If we were to hold that the Board, or one of its members, must personally do every act essential to the execution and issuance of each subpoena in every proceeding being conducted under this Act throughout the United States and its Territories, and that the Board must then, as a Board, pass upon every petition for the revocation of any subpoena, it would be physically impossible for the Board and its members to perform the many other more important duties which they are required to perform to accomplish the purpose of the Act.
Prior to 1947, Section 11(1) of the Act gave the Board, or any member thereof, the power to issue subpoenas but did not make the issuance mandatory. Under the original Act the members of the Board were therefore required to exercise discretion in the issuance of subpoenas. In June, 1947, however, this section of the Act was amended to provide that the Board, or any member thereof, shall upon application of any party forthwith issue to such party subpoenas. This amendment made the issuance of subpoenas mandatory. All discretion as to their issuance was removed. The only function in connection with subpoenas which is not now a ministerial act under this section is the determination to either grant or refuse the petition to revoke.
The practice of the Board of signing subpoenas in blank, and then delegating the power to issue them, was known to Congress as early as 1941. In that year the Monograph on the National Labor Relations Board, prepared by the Attorney General's Committee on Administrative Procedure (Sen. Doc. No. 10, 77th Cong., 1st Sess. p . 18), described the procedure as follows: 'Since the Act specifically authorizes only members of the Board to issue subpoenas, they are, as a matter of form, always signed by one of the Board members. In practice, however, the Board now considers and passes upon subpoena questions only when, in the course of precomplaint investigation, a regional office requests process to compel a recalcitrant employer to permit the field examiner to examine his records. The Regional Directors and trial examiners, who are furnished with a supply of subpoenas signed in blank, are authorized to issue subpoenas needed in the trial of a case in accordance with specific instructions given by the Board.'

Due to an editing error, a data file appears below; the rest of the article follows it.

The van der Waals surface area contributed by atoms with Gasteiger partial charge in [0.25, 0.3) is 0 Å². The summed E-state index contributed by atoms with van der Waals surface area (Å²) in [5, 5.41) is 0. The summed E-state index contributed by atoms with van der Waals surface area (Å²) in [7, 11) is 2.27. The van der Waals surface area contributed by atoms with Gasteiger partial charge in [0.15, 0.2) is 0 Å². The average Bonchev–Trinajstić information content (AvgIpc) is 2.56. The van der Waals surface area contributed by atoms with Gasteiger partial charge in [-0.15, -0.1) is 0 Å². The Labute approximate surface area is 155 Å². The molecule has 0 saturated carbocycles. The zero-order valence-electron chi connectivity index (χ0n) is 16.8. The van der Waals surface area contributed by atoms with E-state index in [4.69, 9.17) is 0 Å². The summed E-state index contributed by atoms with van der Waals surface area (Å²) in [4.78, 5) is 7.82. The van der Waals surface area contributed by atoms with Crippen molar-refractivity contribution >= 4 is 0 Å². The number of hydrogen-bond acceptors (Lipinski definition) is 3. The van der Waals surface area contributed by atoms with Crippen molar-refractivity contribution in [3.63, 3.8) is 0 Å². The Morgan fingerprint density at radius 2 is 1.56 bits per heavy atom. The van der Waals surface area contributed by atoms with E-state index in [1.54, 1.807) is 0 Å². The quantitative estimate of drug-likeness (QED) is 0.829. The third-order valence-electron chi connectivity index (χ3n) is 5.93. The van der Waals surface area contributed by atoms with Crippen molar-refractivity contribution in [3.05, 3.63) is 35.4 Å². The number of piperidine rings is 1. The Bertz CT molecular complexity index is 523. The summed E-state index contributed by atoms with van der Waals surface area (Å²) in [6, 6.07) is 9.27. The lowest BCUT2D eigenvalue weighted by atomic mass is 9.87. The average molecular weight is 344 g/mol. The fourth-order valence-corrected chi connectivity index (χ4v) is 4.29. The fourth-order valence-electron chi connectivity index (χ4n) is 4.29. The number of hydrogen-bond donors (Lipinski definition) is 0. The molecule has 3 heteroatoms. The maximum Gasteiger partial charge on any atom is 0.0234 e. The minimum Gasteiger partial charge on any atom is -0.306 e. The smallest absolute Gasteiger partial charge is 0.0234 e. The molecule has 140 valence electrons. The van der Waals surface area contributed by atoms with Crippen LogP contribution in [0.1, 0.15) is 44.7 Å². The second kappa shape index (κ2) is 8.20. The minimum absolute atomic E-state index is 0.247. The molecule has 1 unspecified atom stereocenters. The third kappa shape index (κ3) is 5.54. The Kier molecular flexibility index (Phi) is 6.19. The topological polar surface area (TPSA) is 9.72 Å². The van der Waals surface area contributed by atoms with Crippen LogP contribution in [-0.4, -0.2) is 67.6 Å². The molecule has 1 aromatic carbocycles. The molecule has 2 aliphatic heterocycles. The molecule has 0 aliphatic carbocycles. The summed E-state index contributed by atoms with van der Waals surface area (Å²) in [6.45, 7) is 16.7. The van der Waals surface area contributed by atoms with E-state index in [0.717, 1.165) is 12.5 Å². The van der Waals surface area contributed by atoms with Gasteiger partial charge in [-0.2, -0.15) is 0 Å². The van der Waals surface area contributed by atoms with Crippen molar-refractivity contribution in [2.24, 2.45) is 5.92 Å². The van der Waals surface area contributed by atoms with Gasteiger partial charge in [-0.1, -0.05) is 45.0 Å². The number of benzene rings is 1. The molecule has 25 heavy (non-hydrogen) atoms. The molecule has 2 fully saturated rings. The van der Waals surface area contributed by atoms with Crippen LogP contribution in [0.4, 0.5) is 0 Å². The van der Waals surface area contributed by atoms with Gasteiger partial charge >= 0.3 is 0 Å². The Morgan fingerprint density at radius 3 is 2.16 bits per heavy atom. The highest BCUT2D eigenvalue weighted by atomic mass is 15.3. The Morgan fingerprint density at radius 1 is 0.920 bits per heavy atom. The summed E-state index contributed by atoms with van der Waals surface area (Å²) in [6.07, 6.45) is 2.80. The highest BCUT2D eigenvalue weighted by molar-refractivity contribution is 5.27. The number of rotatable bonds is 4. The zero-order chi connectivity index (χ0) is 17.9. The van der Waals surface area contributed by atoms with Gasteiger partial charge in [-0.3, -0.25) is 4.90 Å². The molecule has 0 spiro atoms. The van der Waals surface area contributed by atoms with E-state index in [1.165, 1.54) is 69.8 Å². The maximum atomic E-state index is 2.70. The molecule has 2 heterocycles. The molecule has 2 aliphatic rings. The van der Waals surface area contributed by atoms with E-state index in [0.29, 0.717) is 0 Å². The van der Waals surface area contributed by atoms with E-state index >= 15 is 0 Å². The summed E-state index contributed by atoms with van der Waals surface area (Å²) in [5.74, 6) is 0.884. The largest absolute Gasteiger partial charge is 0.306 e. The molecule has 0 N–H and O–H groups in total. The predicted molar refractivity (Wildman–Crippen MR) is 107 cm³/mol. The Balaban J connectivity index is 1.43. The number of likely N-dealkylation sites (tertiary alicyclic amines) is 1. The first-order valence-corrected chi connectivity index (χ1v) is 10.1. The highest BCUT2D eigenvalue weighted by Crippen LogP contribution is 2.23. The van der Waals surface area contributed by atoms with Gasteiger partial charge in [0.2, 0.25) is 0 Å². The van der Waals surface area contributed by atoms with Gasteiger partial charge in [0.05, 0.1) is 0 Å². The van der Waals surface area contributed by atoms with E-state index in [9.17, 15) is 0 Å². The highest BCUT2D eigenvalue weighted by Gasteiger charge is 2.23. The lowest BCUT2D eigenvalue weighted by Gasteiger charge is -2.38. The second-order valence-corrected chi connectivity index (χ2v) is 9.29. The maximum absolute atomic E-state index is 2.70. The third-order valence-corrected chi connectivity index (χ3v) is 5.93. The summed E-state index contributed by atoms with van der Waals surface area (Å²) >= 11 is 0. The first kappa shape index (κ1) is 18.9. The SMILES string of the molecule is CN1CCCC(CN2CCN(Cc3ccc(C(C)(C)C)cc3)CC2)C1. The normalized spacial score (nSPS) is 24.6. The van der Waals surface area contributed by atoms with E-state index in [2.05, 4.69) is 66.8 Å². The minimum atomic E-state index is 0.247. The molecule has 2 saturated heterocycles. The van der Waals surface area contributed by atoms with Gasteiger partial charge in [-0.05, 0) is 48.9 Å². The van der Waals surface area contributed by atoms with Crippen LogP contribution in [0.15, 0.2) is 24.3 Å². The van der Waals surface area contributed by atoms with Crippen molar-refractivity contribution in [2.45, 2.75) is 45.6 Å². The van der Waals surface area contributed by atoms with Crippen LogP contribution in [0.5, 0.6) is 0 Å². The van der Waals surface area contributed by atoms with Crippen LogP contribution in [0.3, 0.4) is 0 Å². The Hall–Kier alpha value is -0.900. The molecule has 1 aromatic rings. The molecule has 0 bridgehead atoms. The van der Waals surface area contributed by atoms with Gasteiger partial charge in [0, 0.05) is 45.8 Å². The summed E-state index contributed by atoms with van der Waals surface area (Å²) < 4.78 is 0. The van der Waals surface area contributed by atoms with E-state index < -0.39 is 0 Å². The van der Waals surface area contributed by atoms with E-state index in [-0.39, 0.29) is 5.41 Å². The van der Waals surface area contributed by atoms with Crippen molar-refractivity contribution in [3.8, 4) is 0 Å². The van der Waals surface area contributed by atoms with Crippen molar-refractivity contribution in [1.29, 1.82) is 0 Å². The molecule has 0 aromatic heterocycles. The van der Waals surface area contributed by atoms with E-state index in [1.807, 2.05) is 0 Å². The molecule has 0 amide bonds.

In Cudahy Packing Co. of Louisiana v. Holland, 315 U.S. 357, 365, 788, 62 S.C. 651, 655, 86 L.Ed. 895 the Supreme Court, in discussing the question of delegation of the subpoena power by various agencies, including the National Labor Relations Board, states: 'It appears that none of the agencies administering these acts, has construed the authority of its head to include the power to delegate the signing and issuance of subpoenas.'
In a footnote to this statement the Court cited the Monograph of the Attorney General's Committee and explained that, 'Apparently the actual issuance of subpoenas, though not their signing, is delegated to subordinates in some of these agencies.'
Since 1939 the Board has openly and consistently construed the Act as authorizing the delegation of the power to issue subpoenas. All of the published Rules and Regulations of the Board, beginning with Series 2, effective July 14, 1939, up to and including Series 4, effective September 11, 1946, have contained provisions delegating, to the regional directors and hearing officers, the power to issue subpoenas.
We must, therefore, assume that in June, 1947, when Congress amended Section 11(1) of the Act to make the issuance of subpoenas mandatory and to provide for a petition to revoke, Congress was fully aware of the construction the Board had placed on this section and the procedure the Board was following in issuing subpoenas. If Congress had not agreed with the Board's construction and the procedure being followed, the subpoena provisions could have been further amended to expressly prohibit the delegation of the subpoena power by the Board. Failure of the Congress, under these circumstances, to expressly forbid the delegation of subpoena power when amending Section 11(1), must be considered as legislative ratification of the Board's construction and procedure. Pinkus v. Porter, 7 Cir., 155 F.2d 90, 93.